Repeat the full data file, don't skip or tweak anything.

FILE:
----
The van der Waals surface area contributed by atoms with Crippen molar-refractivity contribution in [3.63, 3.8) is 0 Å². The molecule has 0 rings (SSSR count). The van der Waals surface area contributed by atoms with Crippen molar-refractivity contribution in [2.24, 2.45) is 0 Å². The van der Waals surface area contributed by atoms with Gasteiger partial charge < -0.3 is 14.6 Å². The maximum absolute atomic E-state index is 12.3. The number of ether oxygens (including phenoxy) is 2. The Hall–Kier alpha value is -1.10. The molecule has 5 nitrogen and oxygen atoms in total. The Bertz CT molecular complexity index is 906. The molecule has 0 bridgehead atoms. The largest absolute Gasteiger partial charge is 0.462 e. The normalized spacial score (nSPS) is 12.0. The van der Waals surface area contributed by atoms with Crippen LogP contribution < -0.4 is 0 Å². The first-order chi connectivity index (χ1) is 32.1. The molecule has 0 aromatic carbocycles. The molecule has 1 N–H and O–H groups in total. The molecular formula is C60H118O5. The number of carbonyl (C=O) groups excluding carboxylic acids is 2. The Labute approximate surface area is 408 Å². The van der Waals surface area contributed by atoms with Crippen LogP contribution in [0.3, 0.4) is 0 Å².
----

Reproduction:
The van der Waals surface area contributed by atoms with Crippen molar-refractivity contribution in [3.63, 3.8) is 0 Å². The molecule has 0 rings (SSSR count). The van der Waals surface area contributed by atoms with Crippen molar-refractivity contribution in [2.24, 2.45) is 0 Å². The van der Waals surface area contributed by atoms with Gasteiger partial charge < -0.3 is 14.6 Å². The maximum absolute atomic E-state index is 12.3. The number of ether oxygens (including phenoxy) is 2. The Hall–Kier alpha value is -1.10. The molecule has 5 nitrogen and oxygen atoms in total. The Bertz CT molecular complexity index is 906. The molecule has 0 bridgehead atoms. The largest absolute Gasteiger partial charge is 0.462 e. The normalized spacial score (nSPS) is 12.0. The van der Waals surface area contributed by atoms with Crippen LogP contribution < -0.4 is 0 Å². The first-order chi connectivity index (χ1) is 32.1. The molecule has 0 aromatic carbocycles. The molecule has 1 N–H and O–H groups in total. The molecular formula is C60H118O5. The number of carbonyl (C=O) groups excluding carboxylic acids is 2. The Labute approximate surface area is 408 Å². The van der Waals surface area contributed by atoms with Crippen LogP contribution in [0.3, 0.4) is 0 Å².